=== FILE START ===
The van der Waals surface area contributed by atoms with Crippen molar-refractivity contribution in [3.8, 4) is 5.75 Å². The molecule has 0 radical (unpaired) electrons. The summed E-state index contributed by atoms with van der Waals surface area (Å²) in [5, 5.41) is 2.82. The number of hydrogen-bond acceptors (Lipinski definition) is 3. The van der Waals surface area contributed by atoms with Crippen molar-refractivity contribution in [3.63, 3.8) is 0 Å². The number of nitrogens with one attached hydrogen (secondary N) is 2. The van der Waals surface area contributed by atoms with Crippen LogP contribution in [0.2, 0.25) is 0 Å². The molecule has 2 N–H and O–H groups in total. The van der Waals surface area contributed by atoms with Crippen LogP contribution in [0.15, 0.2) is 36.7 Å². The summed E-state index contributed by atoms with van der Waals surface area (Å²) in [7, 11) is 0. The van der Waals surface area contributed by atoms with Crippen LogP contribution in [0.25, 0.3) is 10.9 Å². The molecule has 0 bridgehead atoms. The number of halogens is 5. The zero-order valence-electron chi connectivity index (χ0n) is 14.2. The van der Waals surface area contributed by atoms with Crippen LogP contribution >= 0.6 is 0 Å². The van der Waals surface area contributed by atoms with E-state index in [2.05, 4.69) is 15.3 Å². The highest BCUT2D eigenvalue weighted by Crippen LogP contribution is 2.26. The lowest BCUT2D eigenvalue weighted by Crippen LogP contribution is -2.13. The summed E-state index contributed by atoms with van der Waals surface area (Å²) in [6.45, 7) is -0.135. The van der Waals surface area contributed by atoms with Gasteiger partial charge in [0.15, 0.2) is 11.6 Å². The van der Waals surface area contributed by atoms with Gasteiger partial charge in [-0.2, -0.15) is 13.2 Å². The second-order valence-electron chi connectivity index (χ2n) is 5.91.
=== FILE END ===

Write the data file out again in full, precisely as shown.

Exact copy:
The van der Waals surface area contributed by atoms with Crippen molar-refractivity contribution in [3.8, 4) is 5.75 Å². The molecule has 0 radical (unpaired) electrons. The summed E-state index contributed by atoms with van der Waals surface area (Å²) in [5, 5.41) is 2.82. The number of hydrogen-bond acceptors (Lipinski definition) is 3. The van der Waals surface area contributed by atoms with Crippen molar-refractivity contribution in [3.63, 3.8) is 0 Å². The number of nitrogens with one attached hydrogen (secondary N) is 2. The van der Waals surface area contributed by atoms with Crippen LogP contribution in [0.2, 0.25) is 0 Å². The molecule has 2 N–H and O–H groups in total. The van der Waals surface area contributed by atoms with Crippen LogP contribution in [0.15, 0.2) is 36.7 Å². The summed E-state index contributed by atoms with van der Waals surface area (Å²) in [7, 11) is 0. The van der Waals surface area contributed by atoms with Crippen LogP contribution in [0.25, 0.3) is 10.9 Å². The molecule has 0 bridgehead atoms. The number of halogens is 5. The zero-order valence-electron chi connectivity index (χ0n) is 14.2. The van der Waals surface area contributed by atoms with Crippen LogP contribution >= 0.6 is 0 Å². The van der Waals surface area contributed by atoms with E-state index in [2.05, 4.69) is 15.3 Å². The highest BCUT2D eigenvalue weighted by Crippen LogP contribution is 2.26. The lowest BCUT2D eigenvalue weighted by Crippen LogP contribution is -2.13. The summed E-state index contributed by atoms with van der Waals surface area (Å²) in [6.45, 7) is -0.135. The van der Waals surface area contributed by atoms with Gasteiger partial charge in [0.15, 0.2) is 11.6 Å². The van der Waals surface area contributed by atoms with Gasteiger partial charge in [-0.2, -0.15) is 13.2 Å². The second-order valence-electron chi connectivity index (χ2n) is 5.91.